Our in-house Know-It-Alls answer questions about your interactions with technology.
Q: What is a bot?
A: It’s a sunny day outside, but you wouldn’t know it. You’ve been staring at the modern hellscape known as Twitter for hours now, refreshing feed after feed. Your eyes are glazed over but you keep going; you’re too deep into Politics Twitter to stop. That’s when you see her. Or maybe…it? The account’s handle is @DeplorableGranny4545. The profile picture is a slightly blurry selfie of a white woman who is maybe in her 60s, sporting a Make America Great Again hat and a duckface. Her bio is full of seemingly nonsensical hashtags, out of place punctuation marks, and, strangely enough, the phrase “Not A bOt!!” You take another sip of six-hour-old coffee and look closer. Over the last 3 days @DeplorableGranny4545 has tweeted nearly 2,000 times, averaging about 660 retweets and seven original tweets a day. Each one is about politics and includes a litany of hashtags and links popular with the far right. Is this a bot?, you wonder, trying to mentally calculate if would even be possible for a human being to accomplish that much in a day.
You’ve stumbled on a question that Twitter itself can’t quite figure out. Technically speaking, bots are automated programs designed to perform a specific task, like tweet every new word that appears in the New York Times, colorize black and white photos on Reddit, or connect you with a customer service agent. There are bad ones, good ones, and countless more in between. Bots are often associated with sites like Twitter, but there are many other types.
A chatbot is a computer program designed to simulate human conversation. You’ve probably encountered one on Facebook Messenger, a retail website, or on Tinder (sorry to break it to you, but that extremely-out-of-your-league model you matched with that’s interested in knowing your mother’s maiden name likely isn’t real). As you probably know, interactions with bots don’t feel as mechanical as you might think. In 1963, a rudimentary chatbot dubbed ELIZA won users over despite laughably basic canned responses for a therapy-like messaging service. ELIZA mostly just turned users’ statements into questions based on a number of keywords (e.g. “I am unhappy,” “Can you explain what made you unhappy?”) and would revert to blanket statements like “I see” or “Please go on” anytime it got confused, yet people cited feeling an emotional connection with the bot. Since then, chatbots have come a long way, but most still operate using some combination of machine learning and set scripts.
Other bots keep the internet running smoothly. Crawler bots help search engines like Google decide what to display when you frantically search for “How to tell if dog ate AirPods” at midnight on a Tuesday; monitoring bots, well, monitor things, like whether Twitter is down and your soul is finally free; aggregator bots keep your RSS feeds filled with piping hot takes about whatever Donald Trump tweeted that day.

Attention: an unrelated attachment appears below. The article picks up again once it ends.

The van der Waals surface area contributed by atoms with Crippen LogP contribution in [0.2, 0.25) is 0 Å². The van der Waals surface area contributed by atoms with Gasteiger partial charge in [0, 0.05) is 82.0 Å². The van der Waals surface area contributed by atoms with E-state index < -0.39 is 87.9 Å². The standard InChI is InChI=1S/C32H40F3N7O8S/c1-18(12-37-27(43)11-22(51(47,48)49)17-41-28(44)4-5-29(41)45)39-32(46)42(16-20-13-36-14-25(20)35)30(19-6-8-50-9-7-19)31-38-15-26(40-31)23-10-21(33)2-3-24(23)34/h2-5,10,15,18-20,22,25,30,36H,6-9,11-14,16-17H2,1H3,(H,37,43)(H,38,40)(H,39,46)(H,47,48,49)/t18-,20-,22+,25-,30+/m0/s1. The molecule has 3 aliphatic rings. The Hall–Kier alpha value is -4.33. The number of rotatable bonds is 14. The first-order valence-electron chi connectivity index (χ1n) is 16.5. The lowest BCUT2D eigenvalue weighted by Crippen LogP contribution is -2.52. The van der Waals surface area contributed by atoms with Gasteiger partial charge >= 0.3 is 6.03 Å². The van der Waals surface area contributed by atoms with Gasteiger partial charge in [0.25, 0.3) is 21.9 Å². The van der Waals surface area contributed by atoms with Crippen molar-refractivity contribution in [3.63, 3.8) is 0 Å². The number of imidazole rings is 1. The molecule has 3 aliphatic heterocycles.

What isn’t a bot?
Most things, really. Much like trolls or fake news, the term “bot” has lost much of its actual meaning, becoming a vague tech-adjacent buzzword. This is especially true in the case of the so-called propaganda bot, which has morphed into a catchall term for a Scary Fake Account With A Specific Purpose. There are countless “bot trackers” and dashboards out there that claim to show what the big bad bots are up to on sites like Twitter. Most aren’t tracking bots per se, but rather accounts associated with known groups of bad actors, like Russia’s Internet Research Agency, or accounts exhibiting “bot-like activity.”
What is bot-like activity?
Though there are many types of bots, “bot-like activity” is typically used only in reference to Twitter. Retweeting things hundreds of times a day, spamming the same link repeatedly, and using multiple accounts to amplify the same message are all good indicators of bot-like activity, but it doesn’t necessarily mean that the account is a bot.
Even Twitter gets confused sometimes. Earlier this year, a group of Trump-loving grannies ran into trouble because they spent up to 14 hours a day tweeting about the president and his allies. Some retweeted content from the same handful of other accounts over 500 times a day at all hours for months on end, flooding their followers’ feeds with a stream of seemingly automated activity. Twitter decided they were bots and kicked them off the service. Yet the women were very real humans.
So, are bots bad or not?
Bots are having a bit of an image problem right now. Sure, some bots aren’t great, but most range from innocuous to delightful. Twitter is full of purposefully good (and sometimes even pretty funny) bots. There’s a bot that replaces the word “blockchain” in headlines with “Beyoncé,” another one that shares surreal memes from Reddit, and one that just tweets out random verbs followed by the phrase “me daddy.”
You can even make your own without much effort on sites like CheapBotsDoneQuick. A pitch: A bot that sends people this article whenever they incorrectly use the word bot.
Paris Martineau is not a bot, but she does tweet a lot. She is also a staff writer for WIRED’s business section and the proud owner of 27 TweetDeck columns.
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